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FLEXO Magazine : June2010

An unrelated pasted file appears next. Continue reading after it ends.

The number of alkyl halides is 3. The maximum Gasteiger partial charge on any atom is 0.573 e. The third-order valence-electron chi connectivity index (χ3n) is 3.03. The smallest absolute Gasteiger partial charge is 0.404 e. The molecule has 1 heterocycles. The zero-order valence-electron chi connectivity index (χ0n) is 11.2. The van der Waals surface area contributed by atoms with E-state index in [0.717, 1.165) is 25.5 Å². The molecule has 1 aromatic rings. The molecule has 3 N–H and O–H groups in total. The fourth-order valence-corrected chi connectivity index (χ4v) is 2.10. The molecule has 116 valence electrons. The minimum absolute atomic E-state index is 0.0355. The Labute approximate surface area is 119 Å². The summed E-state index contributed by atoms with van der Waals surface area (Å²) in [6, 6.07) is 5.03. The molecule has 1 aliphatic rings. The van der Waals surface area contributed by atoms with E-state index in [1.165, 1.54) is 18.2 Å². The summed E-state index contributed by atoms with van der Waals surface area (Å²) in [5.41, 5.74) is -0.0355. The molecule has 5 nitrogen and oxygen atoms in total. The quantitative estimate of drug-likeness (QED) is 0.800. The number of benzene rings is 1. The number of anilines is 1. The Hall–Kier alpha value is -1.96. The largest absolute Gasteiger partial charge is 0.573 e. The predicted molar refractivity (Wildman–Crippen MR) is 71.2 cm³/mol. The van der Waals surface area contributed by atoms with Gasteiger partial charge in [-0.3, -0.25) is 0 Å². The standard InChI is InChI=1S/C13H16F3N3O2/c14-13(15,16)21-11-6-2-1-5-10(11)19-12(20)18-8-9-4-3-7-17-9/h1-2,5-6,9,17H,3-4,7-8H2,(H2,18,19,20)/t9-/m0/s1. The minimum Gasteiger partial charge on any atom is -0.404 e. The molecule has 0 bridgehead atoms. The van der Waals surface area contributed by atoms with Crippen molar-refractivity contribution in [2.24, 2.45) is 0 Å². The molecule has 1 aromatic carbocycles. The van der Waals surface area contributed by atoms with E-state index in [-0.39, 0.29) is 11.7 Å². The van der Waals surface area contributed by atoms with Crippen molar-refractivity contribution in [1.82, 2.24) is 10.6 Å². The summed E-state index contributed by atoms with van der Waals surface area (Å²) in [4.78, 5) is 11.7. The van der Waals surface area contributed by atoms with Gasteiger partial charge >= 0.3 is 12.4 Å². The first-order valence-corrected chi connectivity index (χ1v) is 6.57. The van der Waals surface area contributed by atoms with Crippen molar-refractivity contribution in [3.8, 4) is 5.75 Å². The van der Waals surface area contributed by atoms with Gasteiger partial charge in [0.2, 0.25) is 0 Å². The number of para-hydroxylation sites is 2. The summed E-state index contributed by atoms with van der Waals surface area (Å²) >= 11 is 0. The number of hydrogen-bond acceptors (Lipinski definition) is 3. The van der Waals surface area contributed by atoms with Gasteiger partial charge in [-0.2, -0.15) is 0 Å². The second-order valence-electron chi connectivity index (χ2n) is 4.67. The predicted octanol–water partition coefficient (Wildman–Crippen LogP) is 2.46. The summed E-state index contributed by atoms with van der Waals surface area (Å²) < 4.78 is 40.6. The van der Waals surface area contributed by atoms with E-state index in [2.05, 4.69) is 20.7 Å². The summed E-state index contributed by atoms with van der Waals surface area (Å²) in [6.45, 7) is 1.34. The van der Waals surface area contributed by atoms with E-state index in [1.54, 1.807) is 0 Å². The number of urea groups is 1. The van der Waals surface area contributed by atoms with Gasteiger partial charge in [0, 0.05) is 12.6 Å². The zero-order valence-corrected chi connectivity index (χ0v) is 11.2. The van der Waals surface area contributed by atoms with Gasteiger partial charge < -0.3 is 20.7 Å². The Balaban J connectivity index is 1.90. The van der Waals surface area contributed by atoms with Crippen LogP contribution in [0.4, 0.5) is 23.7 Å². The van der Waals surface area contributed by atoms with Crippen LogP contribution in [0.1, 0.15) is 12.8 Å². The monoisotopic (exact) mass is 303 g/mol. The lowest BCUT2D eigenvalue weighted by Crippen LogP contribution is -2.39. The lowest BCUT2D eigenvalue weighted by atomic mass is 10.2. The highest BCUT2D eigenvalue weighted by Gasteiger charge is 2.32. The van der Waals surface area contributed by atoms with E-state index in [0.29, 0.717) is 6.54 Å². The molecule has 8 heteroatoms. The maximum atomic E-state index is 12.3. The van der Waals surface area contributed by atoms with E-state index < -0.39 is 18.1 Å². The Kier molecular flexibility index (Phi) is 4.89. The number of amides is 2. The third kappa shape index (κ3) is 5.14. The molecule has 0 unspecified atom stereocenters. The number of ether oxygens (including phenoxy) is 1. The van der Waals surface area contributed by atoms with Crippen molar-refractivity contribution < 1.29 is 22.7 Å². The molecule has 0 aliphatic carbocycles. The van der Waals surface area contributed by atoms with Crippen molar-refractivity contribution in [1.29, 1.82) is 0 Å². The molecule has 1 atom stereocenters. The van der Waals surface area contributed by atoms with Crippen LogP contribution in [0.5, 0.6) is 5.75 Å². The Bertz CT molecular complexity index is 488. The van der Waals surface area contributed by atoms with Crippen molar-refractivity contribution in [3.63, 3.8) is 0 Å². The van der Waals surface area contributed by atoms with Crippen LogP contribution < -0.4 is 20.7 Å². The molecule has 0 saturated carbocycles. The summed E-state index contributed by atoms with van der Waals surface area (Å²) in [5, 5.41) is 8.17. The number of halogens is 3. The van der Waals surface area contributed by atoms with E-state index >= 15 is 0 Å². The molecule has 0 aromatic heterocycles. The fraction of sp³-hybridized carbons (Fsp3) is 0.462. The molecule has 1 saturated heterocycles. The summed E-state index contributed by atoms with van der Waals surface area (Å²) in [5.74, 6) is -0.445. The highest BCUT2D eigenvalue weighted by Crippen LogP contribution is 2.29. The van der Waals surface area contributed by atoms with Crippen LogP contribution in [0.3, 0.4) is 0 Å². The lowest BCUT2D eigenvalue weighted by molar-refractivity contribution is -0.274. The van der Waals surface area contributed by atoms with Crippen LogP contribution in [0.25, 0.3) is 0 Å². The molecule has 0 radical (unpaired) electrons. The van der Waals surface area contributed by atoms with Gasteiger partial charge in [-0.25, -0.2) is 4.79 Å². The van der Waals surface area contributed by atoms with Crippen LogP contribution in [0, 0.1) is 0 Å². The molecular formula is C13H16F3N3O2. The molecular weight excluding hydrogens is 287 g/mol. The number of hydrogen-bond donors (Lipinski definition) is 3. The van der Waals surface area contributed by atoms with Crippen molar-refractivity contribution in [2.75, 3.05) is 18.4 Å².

To learn more, call 704.588.3371 or Toll Free 800.438.3111 At Harper Corporation we do more than sell anilox rolls. We deliver confidence that comes with a 100% performance guarantee, backed by a team of graphic experts, and supported by a full compliment of products and accessories. With anilox roll manufacturing and restoration facilities in Charlotte, NC, Green Bay, WI, Herford Germany and Bangkok, Thailand, Harper Corporation delivers dependable consistency no matter where you print. ANILOX ROLL DIVISION HARPERIMAGE.COM Am ericas • Europe • Asia ©2010 Harper Anilox Roll Engineered for performance. Built to last. Guaranteed performance. From four locations across the globe. www.flexography.org JUNE 2010 FLEXO 31 • Migration of photoinitiator compo- nents in food packaging applica- tion • The effect of heat from high pow- ered lamps on certain film sub- strates • The effect of lamp heat on the CI drum. They describe a dual UV-EB flexo- graphic printing system that uses inks containing less than 10 percent pho- toinitiator and cured with interstation lamps operating at less than 300w/in. of input power. The system again utilizes a single EB unit after the last printing or coating station to complete the cure of all the layers. They also described advantages of improved ink adhesion to film substrates resulting in EB induced "grafting" of the ink to the substrate. Another reference also describing dual UV-EB curing in a flexographic printing process includes the use of UV light-emitting diode (LED) sources to provide interstation curing prior to final EB cure.4 This reference also includes the possibility that some of the ink layers may not need interstation curing prior to the final EB cure. The same authors also showed that inks could be effectively EB cured after initial UV curing with as little as 3 percent photoinitiator.5 In summary, the advantages of dual UV-EB curing for flexographic printing may include: 1. Improved print quality compared to solvent and water based ink due to the low dot gain achieved with 100 percent solids inks. 2. Low energy usage compared to thermal drying. 3. Elimination of solvents. 4. Elimination of thermal oxidizer equipment. 5. Limited lamp heat effects on sub- strates and equipment. 6. Use of ink chemistry based on stable well established UV flexo inks. 7. Use of robust UV dry trapping pro- cess which may be more forgiving than wet trapping. 8. UV dry trapping allows in-line or CI press configurations. 9. Final EB cure allows the use of high optical density inks that may be difficult to cure by UV alone. 10. Higher line speeds compared to UV curing alone. 11. Inks suited for food packaging; low levels of migration resistant photoinitiators may be used since only partial UV cure is needed prior to the final EB cure. 12. Assurance of complete cure due to consistent EB output and pen- etration. In spite of these advantages, dual UV- EB curing has only limited use in com- mercial applications. This may be due in part to existing patents and also the lack of available inks and press equip- ment for the demonstration and testing of these systems. The purpose of the paper is to demonstrate the performance of dual UV-EB curing systems in order to facilitate future growth of this technology. EXPERIMENTAL A set of cyan, magenta, yellow, and black (CMYK) process colors flexo inks were prepared. The ink formulations are shown in Table 2. The inks utilize a photo- initiator system that is designed for low migration and also complies with a list of materials recognized by a major global consumer food product company.6 Inks were applied with a Harper flexographic hand-proofer using a 900lpi (1.36bcm2) and also a 700lpi (2.27bcm2) anilox roll. This applica- tion method produces ink weights representative of commercial printing applications. An Avery Fasclear pres- sure sensitive film substrate was used for the testing. The optical densities of the ink films were measured with a model 939 X-Rite densitometer. Initial UV curing was conducted using an American Ultraviolet laboratory curing unit equipped with a variable speed conveyor and a 300w/in. medium pres- sure mercury arc lamp. The applied UV energy was measured with a UV Process Supply Compact Radiometer. Following UV curing the ink films were further cured with a BroadBeam EP series electron beam unit operating at 125kV. Samples were attached to a mov- ing carrier web and exposed with an EB dose of 30kGy. Duplicate samples were EB cured in air and also using nitrogen inerting (<200ppm oxygen). Ink curing was characterized after UV curing and also after subsequent EB cur- ing. The ink was wiped with a dry cloth to check for residual surface tack after curing. Ink adhesion to the substrate was determined using Scotch 810 tape. The approximate amount of ink remaining on the substrate after tape removal from a crosshatch area was recorded. Resis- tance of the cured ink films to methyl